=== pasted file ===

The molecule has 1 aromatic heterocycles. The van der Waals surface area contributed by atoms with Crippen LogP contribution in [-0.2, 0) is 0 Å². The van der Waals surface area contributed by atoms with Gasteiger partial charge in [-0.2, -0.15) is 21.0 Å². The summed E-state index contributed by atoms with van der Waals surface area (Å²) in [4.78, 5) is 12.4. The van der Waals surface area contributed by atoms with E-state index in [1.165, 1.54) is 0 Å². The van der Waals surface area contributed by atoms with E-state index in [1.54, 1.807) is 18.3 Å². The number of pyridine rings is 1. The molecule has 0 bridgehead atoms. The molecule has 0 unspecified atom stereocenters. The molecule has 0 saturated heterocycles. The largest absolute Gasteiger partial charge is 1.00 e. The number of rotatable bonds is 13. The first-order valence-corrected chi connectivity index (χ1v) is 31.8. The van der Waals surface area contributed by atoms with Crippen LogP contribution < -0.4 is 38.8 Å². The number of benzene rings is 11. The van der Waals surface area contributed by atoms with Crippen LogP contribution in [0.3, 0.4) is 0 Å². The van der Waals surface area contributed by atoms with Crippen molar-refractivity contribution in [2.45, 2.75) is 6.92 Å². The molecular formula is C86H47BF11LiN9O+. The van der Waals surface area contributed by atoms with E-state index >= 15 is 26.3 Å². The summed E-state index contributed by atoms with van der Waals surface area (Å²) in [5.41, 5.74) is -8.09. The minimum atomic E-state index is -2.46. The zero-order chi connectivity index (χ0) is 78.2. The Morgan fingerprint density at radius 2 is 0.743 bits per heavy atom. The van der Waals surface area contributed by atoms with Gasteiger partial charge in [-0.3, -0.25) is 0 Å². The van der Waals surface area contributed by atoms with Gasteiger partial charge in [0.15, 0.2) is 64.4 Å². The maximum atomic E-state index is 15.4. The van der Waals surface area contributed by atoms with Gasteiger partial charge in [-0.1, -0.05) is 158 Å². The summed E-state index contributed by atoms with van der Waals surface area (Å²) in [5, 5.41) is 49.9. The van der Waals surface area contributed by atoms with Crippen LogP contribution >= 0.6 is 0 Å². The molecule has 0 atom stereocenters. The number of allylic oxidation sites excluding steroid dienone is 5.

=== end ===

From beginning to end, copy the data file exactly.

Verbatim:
The molecule has 1 aromatic heterocycles. The van der Waals surface area contributed by atoms with Crippen LogP contribution in [-0.2, 0) is 0 Å². The van der Waals surface area contributed by atoms with Gasteiger partial charge in [-0.2, -0.15) is 21.0 Å². The summed E-state index contributed by atoms with van der Waals surface area (Å²) in [4.78, 5) is 12.4. The van der Waals surface area contributed by atoms with E-state index in [1.165, 1.54) is 0 Å². The van der Waals surface area contributed by atoms with E-state index in [1.54, 1.807) is 18.3 Å². The number of pyridine rings is 1. The molecule has 0 bridgehead atoms. The molecule has 0 unspecified atom stereocenters. The molecule has 0 saturated heterocycles. The largest absolute Gasteiger partial charge is 1.00 e. The number of rotatable bonds is 13. The first-order valence-corrected chi connectivity index (χ1v) is 31.8. The van der Waals surface area contributed by atoms with Crippen LogP contribution < -0.4 is 38.8 Å². The number of benzene rings is 11. The van der Waals surface area contributed by atoms with Crippen LogP contribution in [0.3, 0.4) is 0 Å². The van der Waals surface area contributed by atoms with Crippen molar-refractivity contribution in [2.45, 2.75) is 6.92 Å². The molecular formula is C86H47BF11LiN9O+. The van der Waals surface area contributed by atoms with E-state index >= 15 is 26.3 Å². The summed E-state index contributed by atoms with van der Waals surface area (Å²) in [5.41, 5.74) is -8.09. The minimum atomic E-state index is -2.46. The zero-order chi connectivity index (χ0) is 78.2. The Morgan fingerprint density at radius 2 is 0.743 bits per heavy atom. The van der Waals surface area contributed by atoms with Gasteiger partial charge in [-0.3, -0.25) is 0 Å². The van der Waals surface area contributed by atoms with Gasteiger partial charge in [0.15, 0.2) is 64.4 Å². The maximum atomic E-state index is 15.4. The van der Waals surface area contributed by atoms with Gasteiger partial charge in [-0.1, -0.05) is 158 Å². The summed E-state index contributed by atoms with van der Waals surface area (Å²) in [5, 5.41) is 49.9. The van der Waals surface area contributed by atoms with Crippen LogP contribution >= 0.6 is 0 Å². The molecule has 0 atom stereocenters. The number of allylic oxidation sites excluding steroid dienone is 5.